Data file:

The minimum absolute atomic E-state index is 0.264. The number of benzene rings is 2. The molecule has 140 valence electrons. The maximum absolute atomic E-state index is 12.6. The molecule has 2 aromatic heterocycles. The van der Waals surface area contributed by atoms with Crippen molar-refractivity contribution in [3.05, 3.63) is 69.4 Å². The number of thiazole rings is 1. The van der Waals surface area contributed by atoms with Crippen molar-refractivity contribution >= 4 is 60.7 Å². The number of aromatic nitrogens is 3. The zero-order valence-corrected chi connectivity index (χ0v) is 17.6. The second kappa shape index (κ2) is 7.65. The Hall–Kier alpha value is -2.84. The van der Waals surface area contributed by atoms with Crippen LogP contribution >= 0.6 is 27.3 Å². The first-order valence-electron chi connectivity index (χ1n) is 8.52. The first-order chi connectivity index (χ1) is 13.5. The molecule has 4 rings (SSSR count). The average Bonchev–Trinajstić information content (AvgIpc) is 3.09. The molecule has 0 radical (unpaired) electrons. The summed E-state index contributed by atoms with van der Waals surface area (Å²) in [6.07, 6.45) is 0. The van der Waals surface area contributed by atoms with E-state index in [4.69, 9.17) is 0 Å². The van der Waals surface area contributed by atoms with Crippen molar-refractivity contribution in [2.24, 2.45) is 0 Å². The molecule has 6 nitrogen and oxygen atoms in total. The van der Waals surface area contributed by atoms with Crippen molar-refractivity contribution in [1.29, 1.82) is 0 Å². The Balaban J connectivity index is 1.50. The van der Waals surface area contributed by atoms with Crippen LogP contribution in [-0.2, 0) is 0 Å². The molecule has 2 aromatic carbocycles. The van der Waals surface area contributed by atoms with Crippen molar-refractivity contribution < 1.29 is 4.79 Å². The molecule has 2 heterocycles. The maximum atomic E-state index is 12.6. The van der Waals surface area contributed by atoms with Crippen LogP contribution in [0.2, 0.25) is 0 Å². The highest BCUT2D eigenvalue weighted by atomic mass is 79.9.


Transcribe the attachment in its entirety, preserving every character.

The minimum absolute atomic E-state index is 0.264. The number of benzene rings is 2. The molecule has 140 valence electrons. The maximum absolute atomic E-state index is 12.6. The molecule has 2 aromatic heterocycles. The van der Waals surface area contributed by atoms with Crippen molar-refractivity contribution in [3.05, 3.63) is 69.4 Å². The number of thiazole rings is 1. The van der Waals surface area contributed by atoms with Crippen molar-refractivity contribution >= 4 is 60.7 Å². The number of aromatic nitrogens is 3. The zero-order valence-corrected chi connectivity index (χ0v) is 17.6. The second kappa shape index (κ2) is 7.65. The Hall–Kier alpha value is -2.84. The van der Waals surface area contributed by atoms with Crippen LogP contribution >= 0.6 is 27.3 Å². The first-order valence-electron chi connectivity index (χ1n) is 8.52. The first-order chi connectivity index (χ1) is 13.5. The molecule has 4 rings (SSSR count). The average Bonchev–Trinajstić information content (AvgIpc) is 3.09. The molecule has 0 radical (unpaired) electrons. The summed E-state index contributed by atoms with van der Waals surface area (Å²) in [6.07, 6.45) is 0. The van der Waals surface area contributed by atoms with E-state index in [4.69, 9.17) is 0 Å². The van der Waals surface area contributed by atoms with Crippen molar-refractivity contribution in [2.24, 2.45) is 0 Å². The molecule has 6 nitrogen and oxygen atoms in total. The van der Waals surface area contributed by atoms with Crippen molar-refractivity contribution in [1.29, 1.82) is 0 Å². The Balaban J connectivity index is 1.50. The van der Waals surface area contributed by atoms with Crippen LogP contribution in [-0.2, 0) is 0 Å². The molecule has 2 aromatic carbocycles. The van der Waals surface area contributed by atoms with Crippen molar-refractivity contribution < 1.29 is 4.79 Å². The molecule has 2 heterocycles. The maximum atomic E-state index is 12.6. The van der Waals surface area contributed by atoms with Crippen LogP contribution in [0.2, 0.25) is 0 Å². The highest BCUT2D eigenvalue weighted by atomic mass is 79.9.